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Concierto de Aranjuez

Most Loved Concerto for Classical Guitar

"Concierto De Aranjuez - Rodrigo's most popular work, its success establishing his reputation..."

When writing this great concierto, Rodrigo would never have imagined that it would become not only the most famous guitar concerto of all time, but one of the most popular concertos of all time of any instrument. All this and he didn't even play the classical guitar! Since it's inception in 1939 (First performed 1940) it has captured the popular imagination. Its popularity and appeal continue unabated right up to the present day.

I daresay, it shall continue well into the future. Rodrigo was perhaps one of the greatest composers of the 20th century. Borrowing heavily from the Spanish folkloric traditions, his music was rich and sensual and honest in the sense that it stayed true to its origins. In the Concierto de Aranjuez,  he was able to combine both folkloric and classical traditions so successfully that a music critic stated at the time...

"With the Concierto de Aranjuez it is impossible to find another Spanish work with such exciting picturesque qualities and formal perfection. For the first time in the history of our music the picturesque and the classical are fused, reciprocally mitigating and enlivening each other."

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Back to Concierto de Aranjuez...

The inspiration for the work was the gardens of Aranjuez which housed the summer palace of the Bourbon Kings of old. The gardens were originally built by Philip II and rebuilt by Ferdinand VI. The Concierto tries to evoke memories of this epoch, the sights, sounds, smells even emotions and feelings of the day. It is easy to imagine, in such grand surroundings that one would feel that such beauty lasts forever. Like the Egyptian kingdoms of past times it would have seemed inconceivable that such an illustrious creation should die.

Luckily for us Rodrigo has indeed captured the sensuousness, dynamism and energy of the Concierto de Aranjuez via the rhythmic and melodic interplay of the guitar and orchestra. You can "feel" the emotional essence of that whole time and place. The three movements of the Concierto de Aranjuez are: Allegro Con Spirito; Adagio; Allegro Con Brio...

As its name suggests the Allegro Con Spirito is lively and energetic and shows the guitar in its best light via fevered strumming, fast yet emotive scale passages and rhythmic punctuations of the orchestra in an equal role. Indeed, the guitar is never overpowered by the orchestra, and they intertwine melodies in an ongoing musical "conversation". There is something regal and majestic in this beautiful, exciting opening movement with its Spanish dance forms and mixed meter.

The overwhelming emotional elements of the second slow adagio border on melancholy at times, but it's the sort of melancholy you perceive as Rodrigo having "been there, done that" as it were. Indeed, it is said that Rodrigo and his wife, the Turkish pianist Victoria Kamhi were said to have lost a child around the time of the composition and that Rodrigo went to the piano and composed this Adagio to vent his sadness and very real anguish over the event.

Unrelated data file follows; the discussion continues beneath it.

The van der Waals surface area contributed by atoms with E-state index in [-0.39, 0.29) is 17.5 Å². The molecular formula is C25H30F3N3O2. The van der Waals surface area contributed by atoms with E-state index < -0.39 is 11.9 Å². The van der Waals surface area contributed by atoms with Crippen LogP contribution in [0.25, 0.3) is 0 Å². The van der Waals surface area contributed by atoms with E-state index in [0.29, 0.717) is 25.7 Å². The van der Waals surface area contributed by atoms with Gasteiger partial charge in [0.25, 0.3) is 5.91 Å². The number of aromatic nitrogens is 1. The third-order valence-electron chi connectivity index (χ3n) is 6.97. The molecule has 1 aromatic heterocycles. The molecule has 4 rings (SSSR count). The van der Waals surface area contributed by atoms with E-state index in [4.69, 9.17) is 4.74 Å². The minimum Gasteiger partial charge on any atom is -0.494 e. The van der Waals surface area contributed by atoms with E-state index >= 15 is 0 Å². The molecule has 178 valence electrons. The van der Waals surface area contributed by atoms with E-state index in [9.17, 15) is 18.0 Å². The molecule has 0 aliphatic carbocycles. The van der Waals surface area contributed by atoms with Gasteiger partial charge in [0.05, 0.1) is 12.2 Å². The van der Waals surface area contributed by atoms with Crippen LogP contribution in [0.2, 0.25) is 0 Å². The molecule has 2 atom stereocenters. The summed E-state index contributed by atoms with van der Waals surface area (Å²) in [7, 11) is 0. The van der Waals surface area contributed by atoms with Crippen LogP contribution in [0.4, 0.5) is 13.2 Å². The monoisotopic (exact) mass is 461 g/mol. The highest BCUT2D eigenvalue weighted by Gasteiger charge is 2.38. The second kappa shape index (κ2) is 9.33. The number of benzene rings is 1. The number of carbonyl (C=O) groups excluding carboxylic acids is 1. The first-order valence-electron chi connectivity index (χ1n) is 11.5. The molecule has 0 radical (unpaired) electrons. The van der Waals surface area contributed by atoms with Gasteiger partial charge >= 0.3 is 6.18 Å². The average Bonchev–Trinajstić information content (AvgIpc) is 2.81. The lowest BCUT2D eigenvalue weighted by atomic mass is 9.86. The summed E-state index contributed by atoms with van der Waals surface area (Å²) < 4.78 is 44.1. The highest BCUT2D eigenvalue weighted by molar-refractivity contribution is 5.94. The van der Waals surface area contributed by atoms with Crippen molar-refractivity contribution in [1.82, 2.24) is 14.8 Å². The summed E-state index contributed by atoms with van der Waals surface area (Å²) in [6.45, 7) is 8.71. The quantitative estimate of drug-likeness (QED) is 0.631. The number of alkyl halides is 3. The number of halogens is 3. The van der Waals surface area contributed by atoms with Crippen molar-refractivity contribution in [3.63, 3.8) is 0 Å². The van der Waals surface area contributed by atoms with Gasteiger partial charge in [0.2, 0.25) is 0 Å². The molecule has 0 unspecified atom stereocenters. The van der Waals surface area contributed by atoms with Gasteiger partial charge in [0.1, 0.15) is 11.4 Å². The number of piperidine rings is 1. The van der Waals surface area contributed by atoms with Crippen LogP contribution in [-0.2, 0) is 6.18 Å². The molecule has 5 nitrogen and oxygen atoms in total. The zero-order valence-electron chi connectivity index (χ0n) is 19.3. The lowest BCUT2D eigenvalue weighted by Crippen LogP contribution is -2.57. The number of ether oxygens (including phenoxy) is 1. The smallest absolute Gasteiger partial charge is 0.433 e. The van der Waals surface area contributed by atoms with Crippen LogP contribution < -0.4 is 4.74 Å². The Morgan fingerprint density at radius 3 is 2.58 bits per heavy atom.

Some also say the Adagio is inspired by the "Saeta", which is sung during Holy Week. This is where there is an emotional reciprocation of the women carrying a religious relic and the crowd as the statue is carried through the streets.

Whatever the real reason, this movement has become one of the famous and most loved Adagios of all time. Even the modern Jazz great Miles Davis gave his own rendition of this work, and it is said he both loved and was in awe of the work. No-one could refute the real emotional substance of this movement. Rodrigo's instrumentation was truly inspired. The mournful cry of the cor-anglais coupled with the rich and full timbre of the guitar compliment each other perfectly.

The movement finishes with a frenetic flourish of strumming and mournful "cry" as the orchestra suggests a cathartic release. The Allegro Gentile is a clever rendering of baroque-like counter-point and more modern folk melodies and classical forms. The melodies form a conversation as they are "tossed back and forth" from guitar to orchestra building to a crescendo then just as quickly as it builds, peters out into "whisper", though a definitive one!

The Concierto de Aranjuez by Rodrigo has stood the test of time to date and shall continue to stand the test of time in the future because it is classical music in its highest form yet so accessible at the same time. People from all over the world sense immediately that there is not a gratuitous note in the concierto, rather, they sense the deep emotional feeling and sensitivity and make an immediate connection with it.

If you want to play along with the music then check this out...

Also, check out this great video on YouTube of Narciso Yepes playing the Concierto de Aranjuez...

Part 1...

Part 2...

Part 3...

By the way, you can get a historical recording by Regino sainz De La Maza (who premiered the piece in 1940) of the Concierto de Aranjuez here...

If you're really game and want to actually play the Concierto (via sheet music) to a C.D. of the orchestra part minus guitar, you can get the sheet music here...

Join the Great Guitar Tips Ezine to get regular PDF's in notation and Tab...

Here are a few related pages in which you may be interested...

Coste Etude

Tarrega Etude

Mertz Etude

Kuffner Etude

See more about the Concierto de Aranjuez here...

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Welcome to LCG! I'm Trevor Maurice, owner of this site. I hope you find inspiration in these pages to help you with  your journey of learning to play the classical guitar. You can read more of my story here...

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